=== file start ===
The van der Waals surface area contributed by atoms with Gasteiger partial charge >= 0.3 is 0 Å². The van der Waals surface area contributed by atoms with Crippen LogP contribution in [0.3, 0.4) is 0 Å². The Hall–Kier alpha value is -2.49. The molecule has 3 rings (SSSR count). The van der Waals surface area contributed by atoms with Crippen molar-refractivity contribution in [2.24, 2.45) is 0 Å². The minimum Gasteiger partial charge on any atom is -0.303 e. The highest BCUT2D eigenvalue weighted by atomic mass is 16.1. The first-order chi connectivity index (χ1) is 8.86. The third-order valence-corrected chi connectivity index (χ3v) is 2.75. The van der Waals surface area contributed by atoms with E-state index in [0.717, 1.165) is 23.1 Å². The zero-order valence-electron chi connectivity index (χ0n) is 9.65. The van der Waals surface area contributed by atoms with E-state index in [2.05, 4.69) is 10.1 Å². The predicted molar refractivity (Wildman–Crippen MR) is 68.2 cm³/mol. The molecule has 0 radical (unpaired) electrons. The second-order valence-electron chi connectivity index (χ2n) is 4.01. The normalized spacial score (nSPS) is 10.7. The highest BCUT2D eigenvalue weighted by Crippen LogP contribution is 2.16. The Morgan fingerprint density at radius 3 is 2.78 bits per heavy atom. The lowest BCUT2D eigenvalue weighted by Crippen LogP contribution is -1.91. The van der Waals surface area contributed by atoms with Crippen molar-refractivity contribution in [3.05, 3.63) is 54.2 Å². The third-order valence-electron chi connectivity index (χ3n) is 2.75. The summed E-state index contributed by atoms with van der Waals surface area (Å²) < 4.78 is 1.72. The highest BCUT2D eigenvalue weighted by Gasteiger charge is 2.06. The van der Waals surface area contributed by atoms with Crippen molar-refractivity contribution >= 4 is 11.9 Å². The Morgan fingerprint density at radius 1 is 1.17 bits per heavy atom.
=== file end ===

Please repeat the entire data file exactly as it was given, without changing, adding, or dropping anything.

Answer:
The van der Waals surface area contributed by atoms with Gasteiger partial charge >= 0.3 is 0 Å². The van der Waals surface area contributed by atoms with Crippen LogP contribution in [0.3, 0.4) is 0 Å². The Hall–Kier alpha value is -2.49. The molecule has 3 rings (SSSR count). The van der Waals surface area contributed by atoms with Crippen molar-refractivity contribution in [2.24, 2.45) is 0 Å². The minimum Gasteiger partial charge on any atom is -0.303 e. The highest BCUT2D eigenvalue weighted by atomic mass is 16.1. The first-order chi connectivity index (χ1) is 8.86. The third-order valence-corrected chi connectivity index (χ3v) is 2.75. The van der Waals surface area contributed by atoms with E-state index in [0.717, 1.165) is 23.1 Å². The zero-order valence-electron chi connectivity index (χ0n) is 9.65. The van der Waals surface area contributed by atoms with E-state index in [2.05, 4.69) is 10.1 Å². The predicted molar refractivity (Wildman–Crippen MR) is 68.2 cm³/mol. The molecule has 0 radical (unpaired) electrons. The second-order valence-electron chi connectivity index (χ2n) is 4.01. The normalized spacial score (nSPS) is 10.7. The highest BCUT2D eigenvalue weighted by Crippen LogP contribution is 2.16. The Morgan fingerprint density at radius 3 is 2.78 bits per heavy atom. The lowest BCUT2D eigenvalue weighted by Crippen LogP contribution is -1.91. The van der Waals surface area contributed by atoms with Crippen molar-refractivity contribution in [3.05, 3.63) is 54.2 Å². The third-order valence-electron chi connectivity index (χ3n) is 2.75. The summed E-state index contributed by atoms with van der Waals surface area (Å²) < 4.78 is 1.72. The highest BCUT2D eigenvalue weighted by Gasteiger charge is 2.06. The van der Waals surface area contributed by atoms with Crippen molar-refractivity contribution >= 4 is 11.9 Å². The Morgan fingerprint density at radius 1 is 1.17 bits per heavy atom.